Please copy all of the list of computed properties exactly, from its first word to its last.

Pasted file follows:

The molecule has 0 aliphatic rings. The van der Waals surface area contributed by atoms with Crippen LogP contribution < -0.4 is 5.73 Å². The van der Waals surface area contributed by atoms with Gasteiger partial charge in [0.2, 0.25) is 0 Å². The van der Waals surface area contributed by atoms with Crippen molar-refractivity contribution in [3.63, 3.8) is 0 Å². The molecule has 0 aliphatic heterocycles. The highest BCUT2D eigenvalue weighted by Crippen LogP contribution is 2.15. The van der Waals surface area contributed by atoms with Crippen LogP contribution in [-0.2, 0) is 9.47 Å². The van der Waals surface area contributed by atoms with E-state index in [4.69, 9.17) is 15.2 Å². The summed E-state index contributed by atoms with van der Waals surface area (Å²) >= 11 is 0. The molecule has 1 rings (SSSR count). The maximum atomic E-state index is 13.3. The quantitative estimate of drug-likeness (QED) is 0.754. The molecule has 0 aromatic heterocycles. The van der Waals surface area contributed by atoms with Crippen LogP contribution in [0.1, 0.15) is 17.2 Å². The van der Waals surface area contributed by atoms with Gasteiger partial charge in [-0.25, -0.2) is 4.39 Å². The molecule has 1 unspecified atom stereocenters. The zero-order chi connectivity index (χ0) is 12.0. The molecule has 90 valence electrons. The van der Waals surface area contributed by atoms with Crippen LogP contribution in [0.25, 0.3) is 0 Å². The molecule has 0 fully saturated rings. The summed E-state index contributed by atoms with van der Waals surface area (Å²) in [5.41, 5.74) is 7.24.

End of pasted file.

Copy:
The molecule has 0 aliphatic rings. The van der Waals surface area contributed by atoms with Crippen LogP contribution < -0.4 is 5.73 Å². The van der Waals surface area contributed by atoms with Gasteiger partial charge in [0.2, 0.25) is 0 Å². The van der Waals surface area contributed by atoms with Crippen molar-refractivity contribution in [3.63, 3.8) is 0 Å². The molecule has 0 aliphatic heterocycles. The highest BCUT2D eigenvalue weighted by Crippen LogP contribution is 2.15. The van der Waals surface area contributed by atoms with Crippen LogP contribution in [-0.2, 0) is 9.47 Å². The van der Waals surface area contributed by atoms with E-state index in [4.69, 9.17) is 15.2 Å². The summed E-state index contributed by atoms with van der Waals surface area (Å²) >= 11 is 0. The molecule has 1 rings (SSSR count). The maximum atomic E-state index is 13.3. The quantitative estimate of drug-likeness (QED) is 0.754. The molecule has 0 aromatic heterocycles. The van der Waals surface area contributed by atoms with Crippen LogP contribution in [0.1, 0.15) is 17.2 Å². The van der Waals surface area contributed by atoms with Gasteiger partial charge in [-0.25, -0.2) is 4.39 Å². The molecule has 1 unspecified atom stereocenters. The zero-order chi connectivity index (χ0) is 12.0. The molecule has 90 valence electrons. The van der Waals surface area contributed by atoms with Crippen LogP contribution in [0.25, 0.3) is 0 Å². The molecule has 0 fully saturated rings. The summed E-state index contributed by atoms with van der Waals surface area (Å²) in [5.41, 5.74) is 7.24.